Should we maintain a daml 'base' or 'prelude-next' library?

In the Prelude we have a number of modules under Next.

I was wondering if it were worth having a separate pure-DAML git repository to test out possible extension that would be candidates for inclusion to the Prelude.Next in future.

The purpose of this would be to foster discussion between the DA language team and community, so there is some guidance on what would/wouldn’t be accepted, taking into account for instance performance and other subtleties that DAML users may not be aware of. And of course, also to reduce code duplication.

I ask this because I find myself re-writing (mainly Haskell) standard library modules for use in my projects. It would be nice if we could package things like monad transformers and other category-typeclasses e.g. Alternative into a common package.

Perhaps there already exists a process for this internally that I’m not aware of? In which case, I’d be curious to know more :grin:

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I personally think the Next packages were an error and I don’t think we should do this again in the main Standard Library. With the introduction of Generic Maps, we’ll go back to DA.Map and DA.Set.

I’m not at all opposed to anyone starting open source extension libraries. You should think about stability and versioning of such a project, though. Do you do SemVer on the whole extension library, meaning whenever a contributor makes any breaking change you bump the major version of the whole thing? How do you distribute this stuff? For something standard-library-like, you probably want to use dependencies, not data-dependencies, but then you need to match SDK versions so if you distribute compiled packages, you’d need to do a release per SDK-release.

I don’t have the answers to these questions in the absence of a more fully-featured DAML dependency management solution. Maybe the best way to start would just be an open source repo with a single DAML project containing source files you can copy into your own project?

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Glad to hear this. I wasn’t looking forward to DA.Next.Next.Map :laughing:

I’m glad you brought this up, as it hadn’t even crossed my mind.

I think it’s definitely worth thinking more about the points you brought up before doing this. Otherwise I fear it will disolve into a mess…

What’s your opinion on (eventual) inclusion into the SDK? Or would it be better to keep this altogether separate?

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I’d like to add one more point to think about: You probably don’t want to have any data types that are intended to end up on a ledger in such a library. If you change your library or have to recompile it with a different version of the SDK, you will end up with a different package ID and hence the types are considered different.

For daml-stdlib, we jump through quite some hoops to get stable names for type like Either. More precisely, we put each such type in its own package without anything else around it and never recompile it. (In fact, we never compile it at all but rather write the DAML-LF without having any DAML for it.)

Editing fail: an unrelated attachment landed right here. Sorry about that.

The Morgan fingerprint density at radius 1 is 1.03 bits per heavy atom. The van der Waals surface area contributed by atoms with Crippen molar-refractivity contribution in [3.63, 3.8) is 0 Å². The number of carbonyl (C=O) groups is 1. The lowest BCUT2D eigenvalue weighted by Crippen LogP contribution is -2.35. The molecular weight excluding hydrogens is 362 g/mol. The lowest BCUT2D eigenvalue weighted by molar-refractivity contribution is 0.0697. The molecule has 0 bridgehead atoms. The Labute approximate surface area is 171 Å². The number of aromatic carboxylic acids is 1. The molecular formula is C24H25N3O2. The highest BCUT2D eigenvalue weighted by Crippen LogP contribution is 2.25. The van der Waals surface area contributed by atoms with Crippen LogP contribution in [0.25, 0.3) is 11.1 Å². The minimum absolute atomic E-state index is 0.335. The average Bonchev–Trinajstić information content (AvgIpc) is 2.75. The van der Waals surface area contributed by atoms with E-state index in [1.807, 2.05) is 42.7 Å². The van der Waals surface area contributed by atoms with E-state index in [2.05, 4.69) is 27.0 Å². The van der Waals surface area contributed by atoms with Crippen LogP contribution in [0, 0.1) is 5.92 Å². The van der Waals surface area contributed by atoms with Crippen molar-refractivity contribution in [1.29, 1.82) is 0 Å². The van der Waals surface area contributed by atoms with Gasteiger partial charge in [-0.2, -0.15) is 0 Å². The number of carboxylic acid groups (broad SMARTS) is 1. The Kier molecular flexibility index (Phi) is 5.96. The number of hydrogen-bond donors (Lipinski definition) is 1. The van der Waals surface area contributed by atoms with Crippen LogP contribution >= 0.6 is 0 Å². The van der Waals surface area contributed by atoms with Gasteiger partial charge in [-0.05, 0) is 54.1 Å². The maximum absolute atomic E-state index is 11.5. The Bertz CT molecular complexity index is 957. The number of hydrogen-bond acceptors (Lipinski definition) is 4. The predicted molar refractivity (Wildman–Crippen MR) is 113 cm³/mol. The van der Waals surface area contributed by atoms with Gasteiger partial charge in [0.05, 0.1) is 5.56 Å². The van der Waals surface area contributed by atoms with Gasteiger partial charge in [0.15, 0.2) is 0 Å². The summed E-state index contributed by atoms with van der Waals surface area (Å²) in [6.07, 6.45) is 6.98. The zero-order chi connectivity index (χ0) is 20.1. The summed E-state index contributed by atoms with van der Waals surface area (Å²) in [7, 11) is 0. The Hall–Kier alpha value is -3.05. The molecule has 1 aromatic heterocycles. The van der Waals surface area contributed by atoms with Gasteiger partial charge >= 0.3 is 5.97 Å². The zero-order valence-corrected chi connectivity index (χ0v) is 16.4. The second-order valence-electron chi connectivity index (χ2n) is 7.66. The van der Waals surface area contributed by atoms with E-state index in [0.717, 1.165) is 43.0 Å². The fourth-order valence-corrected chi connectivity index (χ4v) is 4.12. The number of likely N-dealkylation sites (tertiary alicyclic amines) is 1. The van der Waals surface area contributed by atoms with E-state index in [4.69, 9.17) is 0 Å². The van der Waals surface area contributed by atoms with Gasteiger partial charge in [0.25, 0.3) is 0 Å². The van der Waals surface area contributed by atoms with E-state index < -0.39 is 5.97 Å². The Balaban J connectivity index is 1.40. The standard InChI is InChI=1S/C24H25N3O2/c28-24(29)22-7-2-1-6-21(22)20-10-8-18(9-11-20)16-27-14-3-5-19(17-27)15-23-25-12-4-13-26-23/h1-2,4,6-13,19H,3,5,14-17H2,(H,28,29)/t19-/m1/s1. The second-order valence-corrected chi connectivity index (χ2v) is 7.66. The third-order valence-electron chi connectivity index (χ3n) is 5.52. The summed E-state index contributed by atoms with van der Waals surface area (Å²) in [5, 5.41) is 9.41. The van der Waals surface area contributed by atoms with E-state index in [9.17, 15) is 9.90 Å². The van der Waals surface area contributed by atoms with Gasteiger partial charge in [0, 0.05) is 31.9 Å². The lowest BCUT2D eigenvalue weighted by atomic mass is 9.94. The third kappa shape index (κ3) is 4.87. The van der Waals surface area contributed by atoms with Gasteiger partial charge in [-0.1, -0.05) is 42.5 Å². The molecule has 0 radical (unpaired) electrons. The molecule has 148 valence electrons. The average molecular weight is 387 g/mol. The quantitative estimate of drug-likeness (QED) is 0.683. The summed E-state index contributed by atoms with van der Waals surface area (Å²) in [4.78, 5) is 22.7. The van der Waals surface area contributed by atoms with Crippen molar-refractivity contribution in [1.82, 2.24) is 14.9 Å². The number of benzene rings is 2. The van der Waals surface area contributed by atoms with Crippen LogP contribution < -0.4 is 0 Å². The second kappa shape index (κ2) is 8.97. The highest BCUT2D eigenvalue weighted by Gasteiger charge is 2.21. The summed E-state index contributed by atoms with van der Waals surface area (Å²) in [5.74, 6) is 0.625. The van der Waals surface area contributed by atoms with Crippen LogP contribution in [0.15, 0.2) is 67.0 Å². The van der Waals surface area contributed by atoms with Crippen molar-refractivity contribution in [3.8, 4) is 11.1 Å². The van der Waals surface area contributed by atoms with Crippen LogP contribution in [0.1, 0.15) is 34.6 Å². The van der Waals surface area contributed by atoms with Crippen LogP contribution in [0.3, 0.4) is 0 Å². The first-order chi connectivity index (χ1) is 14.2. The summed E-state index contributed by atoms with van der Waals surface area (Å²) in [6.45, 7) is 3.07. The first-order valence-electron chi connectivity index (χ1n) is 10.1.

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I’m somewhat confused.

Does this mean that any contracts (on-ledger) using this library would need to be ‘upgraded’ if we release a new version of the library, even if we haven’t changed the data types we’re using?

I thought this was something that was addresses just before the 1.0 release, but maybe I’m confusing SDK cross-versioning with library cross-versioning - I thought they were the same thing?

But perhaps I’m completely off the mark. Could you explain a bit more?

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The full type for a piece of DAML data on the ledger is packageid:module:typename. So if you change a function in a package, that also changes the full name fo every single data type defined in that package. This in turn means that new code (compiled against the new version of the library) will not be compatible with existing code (compiled against the old version of the library and deployed on the ledger), as in the types will not match.

So if you have a data type

data User = User { name: Text }

(to keep things simple) in your library, and a template

template IOU
  with
    owner: Party
    owner_name: User
  [...]

and then you want to create a new IOU_v2, and you want to create an upgrade template from v1 to v2, you’d try to write something like:

template IOU_v2
  with
    owner: Party
    owner_name: User
 [...]
  
template IOU_v1_v2_upgrade
  [...]
  preconsuming choice Upgrade: ContractId IOU_v2
    with old: ContractId IOU, actor: Party
    controller actor
    do
      c1 <- fetch @IOU old
      archive old
      create IOU_v2 with
        owner = c1.owner
        owner_name = c1.owner_name -- <- this does not typecheck
        [...]
  [...]

Even if the definition of User has not changed between the two versions of the library, if IOU had been compiled with one version and the package containing IOU_v2 and IOU_v1_v2_upgrade has been compiled with a different version, the two User types will be considered different, because though the type is structurally the same, its full type includes the package id which will be different.